“[S]o that Christ may dwell in your hearts through faith; and that you, being firmly rooted and grounded in love, may be able to comprehend with all the saints what is the breadth and length and height and depth, and to know the love of Christ which surpasses knowledge, that you may be filled up to all the fullness of God.”

Eph 3:17-19 (LSB)

So, we have this level of godly love. And I trust we have the hope or desire that we would be able to show this kind of depth of love. And we have Christ praying that we would experience this type of love. But I believe that we may lack two things. One is the actual conviction to show this depth of love, for reasons we will talk about; and two is the wisdom to show this depth of love. So, we are dealing with people. It could be someone who has hurt us or where relationships are strained. Maybe they are a Leaf fan and you just don’t like them. But it could also be someone who would just as soon persecute us or be directly against us. So, there could be countless situations here of the good, the bad, and the ugly. So, how do I have the wisdom and conviction to show this love?


So, let’s go from the easiest to the hardest. Maybe a child that you need to confront about something. And I am not talking about our own weaknesses as when we may not say something for fear of being rejected by our child, or we do not say something for fear of not being liked. Those are our own struggles we need to sort out. But you know what I am talking about here Moms and Dads. Times when your child takes a wrong turn. And we do not mind confronting. We do not mind being rejected. That is not the issue. No, the issue is at times how to best respond in love. In other words, I do not mind speaking the truth, but how do I confront this situation in love? I mean, this is something that I face every week in preaching. It is not so much what to teach or what to say, it is how do I communicate this in a spirit of love? I mean we might be concerned about a brother or sister here at the church, but the hard part is how do I express my concern in love? Or how do I say to my children when they have done something really dumb? How do I say, that was really dumb, in love? Or a wandering brother or sister in Christ. How do I reel them back in, in love?


So, there is definitely wisdom involved in love, knowing what to say and when to say it, in love. But that is probably not our greatest challenge. How about the challenge of loving someone you don’t like? Maybe it is that guy sitting down from you in church this morning. And we can laugh at that, but maybe someone in church is hard for you to love. But likely even harder again is that neighbor that bugs you, that guy at work, or that brother-in-law? Martyn Lloyd-Jones wrote that there is a great difference between loving and liking. He said that liking is natural for us and usually it does not take a lot of effort. He wrote this:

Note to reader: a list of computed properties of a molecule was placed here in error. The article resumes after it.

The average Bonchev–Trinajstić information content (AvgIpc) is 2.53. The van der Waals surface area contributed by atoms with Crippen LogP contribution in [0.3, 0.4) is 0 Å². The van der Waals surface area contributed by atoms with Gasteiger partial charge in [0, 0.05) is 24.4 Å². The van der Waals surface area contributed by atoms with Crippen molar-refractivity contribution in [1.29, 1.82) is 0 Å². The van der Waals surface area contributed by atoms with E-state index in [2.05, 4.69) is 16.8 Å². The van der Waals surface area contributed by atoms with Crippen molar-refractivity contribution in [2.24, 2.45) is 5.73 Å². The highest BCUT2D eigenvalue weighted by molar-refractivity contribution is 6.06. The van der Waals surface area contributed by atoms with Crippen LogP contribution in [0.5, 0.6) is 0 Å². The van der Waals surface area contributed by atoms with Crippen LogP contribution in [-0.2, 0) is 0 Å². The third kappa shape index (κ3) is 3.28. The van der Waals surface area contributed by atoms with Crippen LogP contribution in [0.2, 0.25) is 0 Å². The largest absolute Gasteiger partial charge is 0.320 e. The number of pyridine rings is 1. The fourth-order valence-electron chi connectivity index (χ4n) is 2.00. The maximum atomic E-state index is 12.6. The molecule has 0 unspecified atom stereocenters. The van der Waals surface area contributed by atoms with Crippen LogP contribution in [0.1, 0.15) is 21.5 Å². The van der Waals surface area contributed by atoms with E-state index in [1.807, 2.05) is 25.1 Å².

Love goes beyond what is natural and what is our instinct, and looks past what it does not like to act kindly toward the person who stands behind the flaws. Loving those “we do not like means that we treat them as if we did like them.”

Martyn Lloyd-Jones


He said this because this is the same kind of love as displayed in the gospels, as God loved us when we were His enemies, not His friends. Jason Meyer wrote:

“Gospel love means we do to others what He has done for us. Loving this way is possible only for Christians, and thus loving this way proves that we are Christians.”

Jason Meyer


Martyn Lloyd-Jones has given a great description of the reason we may struggle to love as we are instructed, and so I thought I would share them with you this morning.


The Difficulty in Having the Faith to Love


Difficulty #1: The Devil      


Satan loves to make us doubt not only our faith. But also, to doubt the fallout of loving someone we are struggling to love so that we might quit trying or give in to hate. Yet Lloyd-Jones said that just because you doubt something does not mean you are not a Christian, for Satan will cause us to doubt many things. Just step out a do anything for God and all of a sudden you may have doubts and fears, and several things may cause you to question what you have decided. The question really of our faith and our love is whether we are going to allow those doubts to stop us from doing what we know is right. Difficulty #1 is Satan.


Difficulty #2: Sin


Sin is going to cause us to be selfish and cause us to rationalize why we should not love someone, or to make us lack the effort it may take to love someone. Or let’s face it, sin would just give us no desire to reach out to someone we do not like, or someone who has been nasty to us or treated us unfairly, or who just didn’t agree with us on a significant issue. And of course, acknowledging our own faults is never really all that much fun, as sometimes we can tend to downplay our own sin, especially if we think we have enough goodness to counter it. In other words, yeah, I did say something harsh to that person, but man, they were a lot worse to me. So, Satan and sin make loving difficult.


Difficulty #3: An Unbalanced Love